|NASA Photo ID||ISS011-E-13889|
|Time taken||21:13:27 GMT|
1000 x 660 pixels 540 x 356 pixels 540 x 405 pixels 3032 x 2008 pixels 639 x 435 pixels
|Kodak DCS760c Electronic Still Camera|
|3060E: 3060 x 2036 pixel CCD, RGBG array|
|1000 pixels||660 pixels||No||Yes||Earth From Space collection||Download Image|
|540 pixels||356 pixels||Yes||Yes||Earth From Space collection||Download Image|
|540 pixels||405 pixels||Yes||Yes||NASA's Earth Observatory web site||Download Image|
|3032 pixels||2008 pixels||No||No||Not enhanced||Download Image|
|639 pixels||435 pixels||No||No||Download Image|
The Wasatch Range forms an impressive backdrop to the Salt Lake City metropolitan area, and it is a frequent destination for hikers, backpackers, and skiers. The range is considered to be the westernmost part of the Rocky Mountains, and rises to elevations of approximately 3,600 meters (12,000 feet) above sea level. The abundance of streams and building materials (timber and stone) encouraged the earliest Mormon settlers to establish themselves along the western front of the Wasatch Range. Development of the region still occurs mainly along the western mountain front.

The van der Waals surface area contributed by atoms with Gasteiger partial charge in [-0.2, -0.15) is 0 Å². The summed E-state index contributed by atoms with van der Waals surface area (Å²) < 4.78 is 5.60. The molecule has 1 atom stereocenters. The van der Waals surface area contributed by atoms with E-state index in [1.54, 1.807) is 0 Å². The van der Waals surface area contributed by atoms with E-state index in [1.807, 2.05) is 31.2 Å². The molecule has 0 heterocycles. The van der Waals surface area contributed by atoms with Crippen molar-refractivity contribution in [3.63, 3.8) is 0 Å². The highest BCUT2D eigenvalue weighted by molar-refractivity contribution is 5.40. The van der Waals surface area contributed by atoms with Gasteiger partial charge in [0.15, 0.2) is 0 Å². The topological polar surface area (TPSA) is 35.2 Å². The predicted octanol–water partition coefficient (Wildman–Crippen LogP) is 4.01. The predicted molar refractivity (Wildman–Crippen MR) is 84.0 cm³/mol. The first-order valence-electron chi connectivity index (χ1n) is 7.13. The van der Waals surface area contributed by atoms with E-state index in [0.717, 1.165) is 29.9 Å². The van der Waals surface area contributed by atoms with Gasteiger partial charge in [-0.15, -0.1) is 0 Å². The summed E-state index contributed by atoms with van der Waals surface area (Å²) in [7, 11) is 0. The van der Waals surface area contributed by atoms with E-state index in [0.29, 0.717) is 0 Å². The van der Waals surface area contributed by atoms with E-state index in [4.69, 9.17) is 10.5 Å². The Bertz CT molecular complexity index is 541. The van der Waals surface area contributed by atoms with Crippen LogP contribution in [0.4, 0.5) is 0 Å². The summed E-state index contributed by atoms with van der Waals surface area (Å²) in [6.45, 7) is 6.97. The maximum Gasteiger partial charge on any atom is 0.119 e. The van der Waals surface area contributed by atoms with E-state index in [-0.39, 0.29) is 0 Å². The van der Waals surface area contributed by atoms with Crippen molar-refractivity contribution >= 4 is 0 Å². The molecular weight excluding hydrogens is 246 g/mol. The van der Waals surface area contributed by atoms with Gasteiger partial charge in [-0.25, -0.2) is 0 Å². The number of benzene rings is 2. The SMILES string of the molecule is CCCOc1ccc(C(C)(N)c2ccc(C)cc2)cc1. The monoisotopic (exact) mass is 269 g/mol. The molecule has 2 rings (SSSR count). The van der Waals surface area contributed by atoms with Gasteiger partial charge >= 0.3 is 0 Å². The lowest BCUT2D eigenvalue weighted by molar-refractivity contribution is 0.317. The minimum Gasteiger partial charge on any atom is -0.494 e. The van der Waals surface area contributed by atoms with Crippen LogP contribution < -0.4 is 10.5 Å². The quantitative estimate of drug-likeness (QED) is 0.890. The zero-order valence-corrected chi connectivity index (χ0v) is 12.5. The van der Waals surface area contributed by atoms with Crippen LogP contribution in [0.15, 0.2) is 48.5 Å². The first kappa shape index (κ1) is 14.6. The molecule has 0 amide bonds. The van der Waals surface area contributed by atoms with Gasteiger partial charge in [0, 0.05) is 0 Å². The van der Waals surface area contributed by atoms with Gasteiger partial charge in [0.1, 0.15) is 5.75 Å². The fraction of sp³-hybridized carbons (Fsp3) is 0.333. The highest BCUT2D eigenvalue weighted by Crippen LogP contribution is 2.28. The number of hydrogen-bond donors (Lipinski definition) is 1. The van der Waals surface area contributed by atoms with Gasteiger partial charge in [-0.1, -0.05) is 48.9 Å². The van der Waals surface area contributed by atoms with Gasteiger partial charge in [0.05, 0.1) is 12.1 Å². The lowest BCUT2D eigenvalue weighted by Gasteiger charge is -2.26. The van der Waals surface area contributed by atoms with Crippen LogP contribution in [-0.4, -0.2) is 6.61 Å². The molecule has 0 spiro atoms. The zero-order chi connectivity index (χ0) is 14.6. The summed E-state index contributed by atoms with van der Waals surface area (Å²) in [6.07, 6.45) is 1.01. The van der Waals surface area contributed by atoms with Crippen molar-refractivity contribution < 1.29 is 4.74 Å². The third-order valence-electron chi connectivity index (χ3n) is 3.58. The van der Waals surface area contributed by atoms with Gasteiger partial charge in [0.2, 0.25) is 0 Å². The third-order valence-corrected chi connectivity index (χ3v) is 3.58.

The cooling days of autumn find the Wasatch Range clothed in the leaves of deciduous trees turning color. This astronaut photograph, taken at the end of September, captures red- (maple trees) and gold-mantled (aspen trees) hill slopes along the western mountain front to the south of Salt Lake City. Other common tree species at these elevations include pine, fir, spruce, willow, birch, and oak. A portion of Draper City is visible in the left half of the image. The elevation of Lone Peak, visible at upper right, is approximately 3,410 meters (11,253 feet).